Chemerinsky: With Supreme Court shift on Indian law, will it reconsider a recent landmark ruling?
Erwin Chemerinsky. Photo by Jim Block.
One of the most important themes of the recently completed Supreme Court term is the significance of Justice Ruth Bader Ginsburg being replaced by Justice Amy Coney Barrett. An important example of how this has affected court rulings came in a case in the area of Indian law that, by comparison, received little media attention.
In 2020, the court decided the landmark case McGirt v. Oklahoma. The court held that pursuant to the Major Crimes Act and a treaty between the United States and the Creek Nation, members of that tribe who commit crimes in Indian country cannot be prosecuted in state court. The decision was 5-4, with Justice Neil Gorsuch writing the majority opinion, joined by Justices Ginsburg, Stephen Breyer, Sonia Sotomayor and Elena Kagan. The effect of the decision is that a significant part of Oklahoma is deemed Indian country, and members of tribes cannot be prosecuted in state court for crimes committed there.
The issue in the most recent term’s Oklahoma v. Castro-Huerta case was whether a nontribal member could be prosecuted in state court for crimes committed against a tribal member in Indian country. The court, 5-4, ruled that such cases can be brought in state court, with Justice Brett Kavanaugh writing the opinion, joined by Chief Justice John Roberts and Justices Clarence Thomas, Samuel Alito and Barrett.
Without question, there is a difference in the issues between the two cases. But the real distinction is in the composition of the court, with Justice Ginsburg having been replaced by Justice Barrett. There is thus a strong sense that McGirt would not be decided the same way today, and that, of course, raises speculation about whether the five in the majority in Castro-Huerta may want to reconsider McGirt. But it also is possible that the Castro-Huerta decision, which limits the number of cases that must be litigated in federal court and that cannot be prosecuted in state court, may lessen the pressure on the court to overrule McGirt.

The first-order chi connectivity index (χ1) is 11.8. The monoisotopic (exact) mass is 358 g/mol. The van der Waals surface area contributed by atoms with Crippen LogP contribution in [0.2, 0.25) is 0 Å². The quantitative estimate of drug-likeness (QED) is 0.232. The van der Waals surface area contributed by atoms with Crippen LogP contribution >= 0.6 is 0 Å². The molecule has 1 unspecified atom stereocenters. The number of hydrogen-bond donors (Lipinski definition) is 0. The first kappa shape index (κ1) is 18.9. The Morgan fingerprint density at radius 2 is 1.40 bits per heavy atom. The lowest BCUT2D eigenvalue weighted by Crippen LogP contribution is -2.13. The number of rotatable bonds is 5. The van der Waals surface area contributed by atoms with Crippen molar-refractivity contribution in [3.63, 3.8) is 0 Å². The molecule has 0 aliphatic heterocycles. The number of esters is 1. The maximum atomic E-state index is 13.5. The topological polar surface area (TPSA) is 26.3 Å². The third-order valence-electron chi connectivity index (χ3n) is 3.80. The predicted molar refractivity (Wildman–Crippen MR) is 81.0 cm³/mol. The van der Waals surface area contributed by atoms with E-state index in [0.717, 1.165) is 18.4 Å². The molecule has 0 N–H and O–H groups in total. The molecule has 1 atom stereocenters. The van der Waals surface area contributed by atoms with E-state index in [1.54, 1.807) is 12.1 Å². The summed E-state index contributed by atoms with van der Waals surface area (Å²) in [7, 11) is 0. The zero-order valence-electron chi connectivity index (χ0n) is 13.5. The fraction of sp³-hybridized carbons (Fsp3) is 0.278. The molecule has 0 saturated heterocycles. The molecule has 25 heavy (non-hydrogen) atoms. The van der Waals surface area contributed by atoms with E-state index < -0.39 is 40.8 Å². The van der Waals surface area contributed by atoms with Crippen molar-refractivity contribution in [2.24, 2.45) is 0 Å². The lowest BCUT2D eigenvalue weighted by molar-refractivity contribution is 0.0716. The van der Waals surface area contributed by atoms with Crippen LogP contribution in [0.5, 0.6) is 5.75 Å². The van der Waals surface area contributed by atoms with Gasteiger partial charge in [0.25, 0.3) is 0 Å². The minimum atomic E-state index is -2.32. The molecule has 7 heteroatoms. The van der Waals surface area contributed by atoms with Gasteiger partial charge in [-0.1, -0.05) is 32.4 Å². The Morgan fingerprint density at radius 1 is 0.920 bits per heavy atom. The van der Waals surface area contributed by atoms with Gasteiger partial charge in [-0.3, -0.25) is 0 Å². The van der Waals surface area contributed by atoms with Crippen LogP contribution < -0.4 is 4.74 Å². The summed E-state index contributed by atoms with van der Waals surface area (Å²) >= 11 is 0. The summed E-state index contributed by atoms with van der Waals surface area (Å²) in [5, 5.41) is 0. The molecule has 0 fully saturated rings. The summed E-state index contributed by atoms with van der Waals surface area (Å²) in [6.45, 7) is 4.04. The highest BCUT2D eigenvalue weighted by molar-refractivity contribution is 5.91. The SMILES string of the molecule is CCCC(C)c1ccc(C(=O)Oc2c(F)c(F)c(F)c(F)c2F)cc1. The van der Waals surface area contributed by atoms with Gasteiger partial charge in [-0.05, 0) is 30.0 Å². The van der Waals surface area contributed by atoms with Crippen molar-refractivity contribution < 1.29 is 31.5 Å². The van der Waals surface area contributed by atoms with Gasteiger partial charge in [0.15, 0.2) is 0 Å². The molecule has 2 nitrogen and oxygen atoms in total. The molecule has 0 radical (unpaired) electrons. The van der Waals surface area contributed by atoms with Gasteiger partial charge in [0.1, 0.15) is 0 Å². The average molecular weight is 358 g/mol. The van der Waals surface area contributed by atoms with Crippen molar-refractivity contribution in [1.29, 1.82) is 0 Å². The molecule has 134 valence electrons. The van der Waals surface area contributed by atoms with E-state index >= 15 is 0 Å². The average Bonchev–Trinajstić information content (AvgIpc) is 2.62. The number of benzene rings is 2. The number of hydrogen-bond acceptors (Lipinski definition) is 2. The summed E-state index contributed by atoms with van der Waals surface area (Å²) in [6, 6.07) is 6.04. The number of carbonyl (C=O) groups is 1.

McGirt v. Oklahoma
According to the Major Crimes Act, within “the Indian country,” “any Indian who commits” certain enumerated offenses “shall be subject to the same law and penalties as all other persons committing any of [those] offenses, within the exclusive jurisdiction of the United States.” “Indian country” includes “all land within the limits of any Indian reservation under the jurisdiction of the United States government.” Under this law, the tribes retain jurisdiction to try individuals for crimes in Indian country and the federal government has authority to try certain crimes, but as the court noted: “State courts generally have no jurisdiction to try Indians for conduct committed in ‘Indian country.’ ”
Jimcy McGirt was convicted in 1997 by an Oklahoma state court of molesting, raping and forcibly sodomizing a 4-year-old girl, his wife’s granddaughter. He was sentenced to 1,000 years plus life in prison. McGirt argued to the Supreme Court that the state lacked jurisdiction to prosecute him because he is an enrolled member of the Seminole Nation, and his crimes took place on the Creek Reservation.
The Supreme Court said the crucial question was whether his crimes occurred in “Indian country.” The court, in a 5-4 decision, held that for purposes of the Major Crimes Act, land reserved for the Creek Nation since the 19th century remains “Indian country.” Justice Gorsuch focused on acts of Congress and said Congress had never disestablished the Native American reservation. Therefore, McGirt, as a tribal member, could not be tried in state court for crimes committed on tribal land.
Chief Justice Roberts, writing for the four dissenters, emphatically disagreed with the majority that the crime occurred on Indian land. He said the treaties that would have made it Indian country were no longer in effect. Most of all, he expressed great concern about the implications of the decision. The dissent described the vast area covered: The Creek reservation by the majority’s analysis covers 3 million acres, and additional reservations would cover 19 million acres. The dissent complained: “Across this vast area, the state’s ability to prosecute serious crimes will be hobbled and decades of past convictions could well be thrown out. On top of that, the court has profoundly destabilized the governance of eastern Oklahoma. The decision today creates significant uncertainty for the state’s continuing authority over any area that touches Indian affairs, ranging from zoning and taxation to family and environmental law. None of this is warranted.”